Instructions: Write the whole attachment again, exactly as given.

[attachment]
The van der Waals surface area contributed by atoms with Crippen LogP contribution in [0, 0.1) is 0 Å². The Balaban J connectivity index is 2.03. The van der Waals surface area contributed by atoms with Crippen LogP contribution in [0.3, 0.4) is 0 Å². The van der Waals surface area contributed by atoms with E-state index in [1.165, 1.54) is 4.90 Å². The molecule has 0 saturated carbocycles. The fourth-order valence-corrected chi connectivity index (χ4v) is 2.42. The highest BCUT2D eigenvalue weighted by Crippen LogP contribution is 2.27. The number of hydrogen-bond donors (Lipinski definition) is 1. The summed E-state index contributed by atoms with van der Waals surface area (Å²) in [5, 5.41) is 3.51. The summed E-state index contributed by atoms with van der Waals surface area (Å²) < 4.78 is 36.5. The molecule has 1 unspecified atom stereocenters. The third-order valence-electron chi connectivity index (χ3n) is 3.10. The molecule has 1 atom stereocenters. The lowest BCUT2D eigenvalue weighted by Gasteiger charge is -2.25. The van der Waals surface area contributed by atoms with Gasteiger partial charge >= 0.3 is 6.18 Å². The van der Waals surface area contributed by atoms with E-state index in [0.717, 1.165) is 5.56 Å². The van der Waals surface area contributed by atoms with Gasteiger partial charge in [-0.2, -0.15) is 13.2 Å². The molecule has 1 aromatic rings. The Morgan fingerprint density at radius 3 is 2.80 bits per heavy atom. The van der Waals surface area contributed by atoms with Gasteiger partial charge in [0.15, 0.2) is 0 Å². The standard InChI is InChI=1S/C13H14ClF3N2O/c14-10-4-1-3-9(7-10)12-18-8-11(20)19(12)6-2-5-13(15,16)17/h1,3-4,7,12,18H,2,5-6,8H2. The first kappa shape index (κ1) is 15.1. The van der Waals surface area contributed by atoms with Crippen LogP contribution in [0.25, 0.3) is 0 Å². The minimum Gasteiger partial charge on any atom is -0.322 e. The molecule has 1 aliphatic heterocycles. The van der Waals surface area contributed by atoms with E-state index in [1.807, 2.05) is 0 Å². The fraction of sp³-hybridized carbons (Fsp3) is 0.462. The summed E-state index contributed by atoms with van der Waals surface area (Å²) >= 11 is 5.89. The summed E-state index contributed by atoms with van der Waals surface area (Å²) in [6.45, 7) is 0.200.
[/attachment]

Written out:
The van der Waals surface area contributed by atoms with Crippen LogP contribution in [0, 0.1) is 0 Å². The Balaban J connectivity index is 2.03. The van der Waals surface area contributed by atoms with Crippen LogP contribution in [0.3, 0.4) is 0 Å². The van der Waals surface area contributed by atoms with E-state index in [1.165, 1.54) is 4.90 Å². The molecule has 0 saturated carbocycles. The fourth-order valence-corrected chi connectivity index (χ4v) is 2.42. The highest BCUT2D eigenvalue weighted by Crippen LogP contribution is 2.27. The number of hydrogen-bond donors (Lipinski definition) is 1. The summed E-state index contributed by atoms with van der Waals surface area (Å²) in [5, 5.41) is 3.51. The summed E-state index contributed by atoms with van der Waals surface area (Å²) < 4.78 is 36.5. The molecule has 1 unspecified atom stereocenters. The third-order valence-electron chi connectivity index (χ3n) is 3.10. The molecule has 1 atom stereocenters. The lowest BCUT2D eigenvalue weighted by Gasteiger charge is -2.25. The van der Waals surface area contributed by atoms with Gasteiger partial charge >= 0.3 is 6.18 Å². The van der Waals surface area contributed by atoms with E-state index in [0.717, 1.165) is 5.56 Å². The van der Waals surface area contributed by atoms with Gasteiger partial charge in [-0.2, -0.15) is 13.2 Å². The molecule has 1 aromatic rings. The Morgan fingerprint density at radius 3 is 2.80 bits per heavy atom. The van der Waals surface area contributed by atoms with Gasteiger partial charge in [0.15, 0.2) is 0 Å². The standard InChI is InChI=1S/C13H14ClF3N2O/c14-10-4-1-3-9(7-10)12-18-8-11(20)19(12)6-2-5-13(15,16)17/h1,3-4,7,12,18H,2,5-6,8H2. The first kappa shape index (κ1) is 15.1. The van der Waals surface area contributed by atoms with Crippen LogP contribution in [0.25, 0.3) is 0 Å². The minimum Gasteiger partial charge on any atom is -0.322 e. The molecule has 1 aliphatic heterocycles. The van der Waals surface area contributed by atoms with E-state index in [1.807, 2.05) is 0 Å². The fraction of sp³-hybridized carbons (Fsp3) is 0.462. The summed E-state index contributed by atoms with van der Waals surface area (Å²) >= 11 is 5.89. The summed E-state index contributed by atoms with van der Waals surface area (Å²) in [6.45, 7) is 0.200.